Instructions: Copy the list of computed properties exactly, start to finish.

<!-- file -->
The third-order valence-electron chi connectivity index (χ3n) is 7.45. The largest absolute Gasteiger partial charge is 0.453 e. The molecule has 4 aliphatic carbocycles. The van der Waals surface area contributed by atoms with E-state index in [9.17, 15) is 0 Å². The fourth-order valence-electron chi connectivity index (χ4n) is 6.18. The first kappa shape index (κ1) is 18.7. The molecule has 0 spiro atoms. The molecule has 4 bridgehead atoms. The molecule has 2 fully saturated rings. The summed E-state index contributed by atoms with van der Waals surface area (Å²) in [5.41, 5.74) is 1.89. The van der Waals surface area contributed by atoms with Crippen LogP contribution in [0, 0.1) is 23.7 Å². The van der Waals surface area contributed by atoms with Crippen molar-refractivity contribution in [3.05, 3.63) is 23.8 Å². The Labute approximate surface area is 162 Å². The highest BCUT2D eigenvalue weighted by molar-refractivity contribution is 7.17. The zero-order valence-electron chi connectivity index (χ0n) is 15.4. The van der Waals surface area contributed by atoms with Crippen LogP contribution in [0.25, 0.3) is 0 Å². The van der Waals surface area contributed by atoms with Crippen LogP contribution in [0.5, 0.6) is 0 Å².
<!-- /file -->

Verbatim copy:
The third-order valence-electron chi connectivity index (χ3n) is 7.45. The largest absolute Gasteiger partial charge is 0.453 e. The molecule has 4 aliphatic carbocycles. The van der Waals surface area contributed by atoms with E-state index in [9.17, 15) is 0 Å². The fourth-order valence-electron chi connectivity index (χ4n) is 6.18. The first kappa shape index (κ1) is 18.7. The molecule has 0 spiro atoms. The molecule has 4 bridgehead atoms. The molecule has 2 fully saturated rings. The summed E-state index contributed by atoms with van der Waals surface area (Å²) in [5.41, 5.74) is 1.89. The van der Waals surface area contributed by atoms with Crippen LogP contribution in [0, 0.1) is 23.7 Å². The van der Waals surface area contributed by atoms with Crippen molar-refractivity contribution in [3.05, 3.63) is 23.8 Å². The Labute approximate surface area is 162 Å². The highest BCUT2D eigenvalue weighted by molar-refractivity contribution is 7.17. The zero-order valence-electron chi connectivity index (χ0n) is 15.4. The van der Waals surface area contributed by atoms with Crippen LogP contribution in [0.25, 0.3) is 0 Å². The van der Waals surface area contributed by atoms with Crippen LogP contribution in [0.5, 0.6) is 0 Å².